Over the last ten years the S&P 500 has returned a meager 2.88%. Why? Because in the long run the market doesn’t like bubbles. We’re now in the third wave of bubble euphoria and we’re hearing the same underlying message that we heard during the first two, just in different terms. During the dot-com era we watched tech fly to P/E multiples of 200 and above. When fund mangers were questioned about investing in such companies back in 1999, they collectively responded by saying times had changed. Lofty valuations became the new norm-until they crashed that is. The Nasdaq (QQQQ) still isn’t even half of what it was in 2000. The market’s punishment of the dot-com bubble has lasted for seven years.
Real estate investment shifted into bubble status due to low interest rates and easy lending practices advocated by the Greenspan Federal Reserve. Back in 2005 it was difficult to find anyone who didn’t want to jump into real estate. Flipping homes was the new trend for amateurs. Unfortunately it’s always the last guys in who get burned by a bubble. Those developers are being suffocated from the holding costs on their sinking investments. After watching home prices double and triple, nationwide home valuations have plunged since 2006 with more yet to come. Homebuilders (NYSEARCA:XHB) and financials (NYSEARCA:XLF) have been crushed by the bursting real estate bubble and it will likely take years before these stocks regain prior highs.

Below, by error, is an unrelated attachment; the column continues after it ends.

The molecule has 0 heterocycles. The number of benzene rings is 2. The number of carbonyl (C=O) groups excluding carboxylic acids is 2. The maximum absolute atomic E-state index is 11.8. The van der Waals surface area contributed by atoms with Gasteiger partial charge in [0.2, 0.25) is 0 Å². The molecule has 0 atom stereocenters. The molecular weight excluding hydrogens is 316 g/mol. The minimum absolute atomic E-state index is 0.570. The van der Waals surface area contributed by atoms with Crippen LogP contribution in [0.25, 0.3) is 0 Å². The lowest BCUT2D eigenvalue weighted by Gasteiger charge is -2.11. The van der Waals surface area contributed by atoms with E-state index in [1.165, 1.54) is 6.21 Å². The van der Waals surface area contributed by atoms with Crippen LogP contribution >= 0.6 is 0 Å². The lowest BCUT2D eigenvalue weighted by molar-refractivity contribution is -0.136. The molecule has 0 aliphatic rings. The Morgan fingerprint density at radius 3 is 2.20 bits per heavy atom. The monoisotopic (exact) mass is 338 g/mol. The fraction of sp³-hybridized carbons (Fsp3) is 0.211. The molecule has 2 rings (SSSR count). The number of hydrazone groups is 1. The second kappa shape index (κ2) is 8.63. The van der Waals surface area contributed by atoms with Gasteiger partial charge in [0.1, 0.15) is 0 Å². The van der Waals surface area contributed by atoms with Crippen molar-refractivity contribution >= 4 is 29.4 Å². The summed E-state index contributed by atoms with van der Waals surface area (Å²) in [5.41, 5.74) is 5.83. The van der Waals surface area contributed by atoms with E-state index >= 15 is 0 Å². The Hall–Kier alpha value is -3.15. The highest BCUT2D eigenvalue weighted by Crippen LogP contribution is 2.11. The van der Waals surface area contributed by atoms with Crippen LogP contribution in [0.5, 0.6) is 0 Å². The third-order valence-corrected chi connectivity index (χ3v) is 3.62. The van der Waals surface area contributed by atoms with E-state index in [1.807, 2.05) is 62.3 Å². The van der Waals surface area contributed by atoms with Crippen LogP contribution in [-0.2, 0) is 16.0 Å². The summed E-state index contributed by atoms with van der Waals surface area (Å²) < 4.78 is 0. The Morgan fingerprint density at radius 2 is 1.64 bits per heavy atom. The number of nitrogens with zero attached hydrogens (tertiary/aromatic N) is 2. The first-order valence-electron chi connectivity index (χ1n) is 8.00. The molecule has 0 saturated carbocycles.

Now it’s oil (NYSEARCA:USO) that's bubbling. Two weeks ago oil prices reached a 600% increase since the bull market began. The oil bulls are using the same arguments that we heard from tech analysts in 1999 and real estate agents in 2005. They will use any rationale they can find to shift our focus away from the fact that gasoline shortages don’t exist and new oil is plentiful. There are now 53 commodity ETFs and ETNs that have caused average daily volumes to soar from 5 million in 2006 to well over 30 million today. History will repeat itself and the last guys in will get burned. Industry insiders believe that the proper valuation of crude is somewhere between $40-$50 a barrel. When will this bubble burst? Nobody can predict the exact time but the essential elements are in place: the Fed is done cutting interest rates, Bush is waiting on Congress to lift the offshore drilling ban, Congress in considering limits on speculation and high gas prices are decreasing demand.
The conclusion is that we are hearing the same story coming from the oil sector that we have heard in previous bubbles. They will tell you that this time is different, or that the fundamentals have changed - when they really haven’t. The only thing that has changed is sentiment. This bubble will burst just like the last two and it will be ugly for those who have gotten caught up in the hype. Over the next six months investors should average in to a short position in the U.S. Oil Fund (USO). Be suspicious of alternative energy as well. Solar, wind, natural gas, etc... will all fall with oil.
Disclosure: Long DUG